A blast of techno lights up the Detroit Symphony

Mason Bates
Detroit Free Press

By Mark Stryker

Leonard Slatkin has always championed new American music. But in recent years, the 67-year-old music director of the Detroit Symphony Orchestra has broadened his gaze to include not only composers more or less his own age -- William Bolcom, John Corigliano, Joan Tower, John Adams, Joseph Schwantner and others -- but also those of a younger generation like Mason Bates, Jefferson Friedman and James Lee III.

This is rarer than it should be.

At a certain point, conductors tend to stick with their friends or music they already know. But to his credit, Slatkin goes out of his way to stay in touch with up-and-comers, typically asking his veteran composer-allies for recommendations from their pool of students. As a group, these younger composers, like their teachers, favor tonal idioms, stylistic eclecticism and a free exchange of ideas between the music they write for the concert hall and the vernacular music they also love.

Bates, whose highly charged, 20-minute work “The B Sides: Five Pieces for Orchestra & Electronica” (2009) lit up Orchestra Hall on Friday, is a prime example. Based in the San Francisco Bay area, Bates, 34, studied with Corigliano among others; but he also moonlights as a DJ, and the influence of techno music, the electronic dance music pioneered in Detroit by Derrick May, Juan Atkins and Kevin Saunderson, was all over “The B Sides.”

What was most impressive was how organically Bates integrated electronics into the acoustic sound world of the orchestra. He knows how to orchestrate: Performing with the DSO on a laptop computer and electronic drum pad, Bates, who stood near the percussion section, dappled techno beats and sonic atmospherics into the mix the way a painter might apply an especially vibrant range of colors to a canvas.

So, for example, the opening “Broom of the System” merged sandpaper blocks and, literally, a household broom to create a swooshing rhythmic ground that grew into gleaming post-minimalist pulsations, winking perhaps at the influence of Adams and Steve Reich. High strings, mallet percussion, winds, bursts of muted trumpets and irregular electronic beats created an ever-shifting mélange of fragmented melody, rhythm and meter. The groove was elusive, abstract, yet you always felt the essence of dance.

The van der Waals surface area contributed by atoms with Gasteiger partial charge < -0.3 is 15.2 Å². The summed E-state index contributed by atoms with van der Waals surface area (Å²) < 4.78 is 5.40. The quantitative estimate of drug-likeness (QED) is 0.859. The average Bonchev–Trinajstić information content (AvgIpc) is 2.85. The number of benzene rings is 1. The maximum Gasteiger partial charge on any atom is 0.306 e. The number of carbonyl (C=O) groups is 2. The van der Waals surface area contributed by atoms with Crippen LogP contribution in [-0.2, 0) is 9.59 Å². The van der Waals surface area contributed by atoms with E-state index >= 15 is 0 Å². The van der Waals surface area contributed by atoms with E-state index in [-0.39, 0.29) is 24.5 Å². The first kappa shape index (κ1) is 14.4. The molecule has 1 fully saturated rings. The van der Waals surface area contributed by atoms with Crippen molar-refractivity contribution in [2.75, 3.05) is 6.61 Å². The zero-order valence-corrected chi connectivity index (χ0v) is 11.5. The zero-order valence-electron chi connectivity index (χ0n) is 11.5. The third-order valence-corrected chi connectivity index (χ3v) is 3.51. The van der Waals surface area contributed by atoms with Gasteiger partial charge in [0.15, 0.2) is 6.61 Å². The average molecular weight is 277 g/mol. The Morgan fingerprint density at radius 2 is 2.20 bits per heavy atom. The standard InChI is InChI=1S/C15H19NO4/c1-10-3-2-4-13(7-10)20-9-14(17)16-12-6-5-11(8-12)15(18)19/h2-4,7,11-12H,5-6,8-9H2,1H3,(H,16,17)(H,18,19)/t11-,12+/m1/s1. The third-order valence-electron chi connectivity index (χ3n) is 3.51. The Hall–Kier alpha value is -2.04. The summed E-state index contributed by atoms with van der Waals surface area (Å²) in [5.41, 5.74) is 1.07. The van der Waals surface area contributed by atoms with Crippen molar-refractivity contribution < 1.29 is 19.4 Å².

A similar sense of mystery informed the purely acoustic, ballad-like “Aerosol Melody (Hanalei),” whose clarinet and oboe melody and evocative string glissandos led to the third and longest movement, “Gemini of the Solar Wind,” where over a bed of slow-moving, richly voiced chords, Bates incorporated samples of actual dialogue from the 1965 Gemini IV rocket voyage (“Roger,” “Looks like we’re coming upon the coast of California,” etc.). The point was to take listeners into another space, but for me this was the moment when the electronics began to sound gimmicky and arbitrary.

But with “Terminal Noir” the music returned to an irresistible, syncopated shuffle. This led to the finale, “Warehouse Medicine,” an homage to Detroit techno in which Bates finally cut loose with a steady four-beat electronic stomp -- boom, boom, boom, boom -- that drove the orchestra to a jubilant climax. Slatkin led a dynamic performance, save a few moments of awkward coordination early on between Bates and the orchestra, and the DSO players threw themselves into the score with enthusiasm and understanding.

The concert opened with a high-intensity reading of Schubert’s “Unfinished Symphony” in which Slatkin’s surging tempos created a bit of a breathless quality to the composer’s songful melodies, but the music still engaged the senses, especially the exquisitely played cello passages. After intermission, Slatkin and the DSO collaborated on one of their best performances of the season in Rachmaninoff’s Symphony No. 3.

More concise and less effusive in its opulence than the composer’s beloved Second Symphony, the Third doesn’t get much respect from critics or audiences. But it is still a honey, its three movements filled with rewarding tunes, warm lyricism and prismatic color.

Slatkin found a judicious balance between forward momentum and relaxed singing and between sweeping drama and carefully etched details. Led by guest concertmaster Jorja Fleezanis, who played the key violin solos with a voluptuous sound and Russian soul, the DSO strings bloomed beautifully, while terrific clarinet, French horn and English horn solos floated to the surface and then submerged back into the ensemble fabric.

Unfortunately, a woman in the balcony fell on the stairs during the third movement, creating a disturbance that brought the concert to a dead halt while she was attended to. The good news is that she was fine, and the orchestra members picked up where they had left off, though by then the magical spell that the performance had been weaving had been broken. Here’s to a safe and uninterrupted concert tonight and Sunday.